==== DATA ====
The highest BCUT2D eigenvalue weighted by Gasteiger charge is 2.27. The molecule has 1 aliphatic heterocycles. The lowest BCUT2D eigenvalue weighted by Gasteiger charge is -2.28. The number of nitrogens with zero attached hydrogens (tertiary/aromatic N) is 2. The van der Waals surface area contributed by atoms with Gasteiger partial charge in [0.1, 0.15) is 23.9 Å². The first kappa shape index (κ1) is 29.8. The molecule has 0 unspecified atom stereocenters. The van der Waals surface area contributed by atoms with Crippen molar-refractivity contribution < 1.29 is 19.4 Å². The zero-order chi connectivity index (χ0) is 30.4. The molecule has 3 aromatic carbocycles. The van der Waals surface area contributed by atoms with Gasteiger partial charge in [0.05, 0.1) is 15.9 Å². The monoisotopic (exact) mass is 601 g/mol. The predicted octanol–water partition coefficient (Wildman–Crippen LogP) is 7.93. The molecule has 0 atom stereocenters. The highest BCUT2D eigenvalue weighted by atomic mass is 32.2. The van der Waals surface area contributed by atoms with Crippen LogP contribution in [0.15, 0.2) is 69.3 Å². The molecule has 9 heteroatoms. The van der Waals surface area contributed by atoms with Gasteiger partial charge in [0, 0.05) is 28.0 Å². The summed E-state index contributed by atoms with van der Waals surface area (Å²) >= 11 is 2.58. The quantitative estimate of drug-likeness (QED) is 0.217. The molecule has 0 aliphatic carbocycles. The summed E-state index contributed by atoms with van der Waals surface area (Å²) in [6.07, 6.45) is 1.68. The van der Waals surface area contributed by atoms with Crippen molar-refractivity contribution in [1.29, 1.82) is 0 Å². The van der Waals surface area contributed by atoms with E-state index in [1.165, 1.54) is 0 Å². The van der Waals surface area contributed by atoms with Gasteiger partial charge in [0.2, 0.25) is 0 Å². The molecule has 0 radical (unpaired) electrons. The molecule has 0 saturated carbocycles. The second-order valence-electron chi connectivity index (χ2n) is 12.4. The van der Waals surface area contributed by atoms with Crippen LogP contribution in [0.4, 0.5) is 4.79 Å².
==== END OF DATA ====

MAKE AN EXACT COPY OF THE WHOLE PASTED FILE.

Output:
The highest BCUT2D eigenvalue weighted by Gasteiger charge is 2.27. The molecule has 1 aliphatic heterocycles. The lowest BCUT2D eigenvalue weighted by Gasteiger charge is -2.28. The number of nitrogens with zero attached hydrogens (tertiary/aromatic N) is 2. The van der Waals surface area contributed by atoms with Gasteiger partial charge in [0.1, 0.15) is 23.9 Å². The first kappa shape index (κ1) is 29.8. The molecule has 0 unspecified atom stereocenters. The van der Waals surface area contributed by atoms with Crippen molar-refractivity contribution < 1.29 is 19.4 Å². The zero-order chi connectivity index (χ0) is 30.4. The molecule has 3 aromatic carbocycles. The van der Waals surface area contributed by atoms with Gasteiger partial charge in [0.05, 0.1) is 15.9 Å². The monoisotopic (exact) mass is 601 g/mol. The predicted octanol–water partition coefficient (Wildman–Crippen LogP) is 7.93. The molecule has 0 atom stereocenters. The highest BCUT2D eigenvalue weighted by atomic mass is 32.2. The van der Waals surface area contributed by atoms with Crippen LogP contribution in [0.15, 0.2) is 69.3 Å². The molecule has 9 heteroatoms. The van der Waals surface area contributed by atoms with Gasteiger partial charge in [0, 0.05) is 28.0 Å². The summed E-state index contributed by atoms with van der Waals surface area (Å²) >= 11 is 2.58. The quantitative estimate of drug-likeness (QED) is 0.217. The molecule has 0 aliphatic carbocycles. The summed E-state index contributed by atoms with van der Waals surface area (Å²) in [6.07, 6.45) is 1.68. The van der Waals surface area contributed by atoms with Crippen molar-refractivity contribution in [1.29, 1.82) is 0 Å². The van der Waals surface area contributed by atoms with E-state index in [1.165, 1.54) is 0 Å². The van der Waals surface area contributed by atoms with Gasteiger partial charge in [0.2, 0.25) is 0 Å². The molecule has 0 radical (unpaired) electrons. The molecule has 0 saturated carbocycles. The second-order valence-electron chi connectivity index (χ2n) is 12.4. The van der Waals surface area contributed by atoms with Crippen LogP contribution in [0.4, 0.5) is 4.79 Å².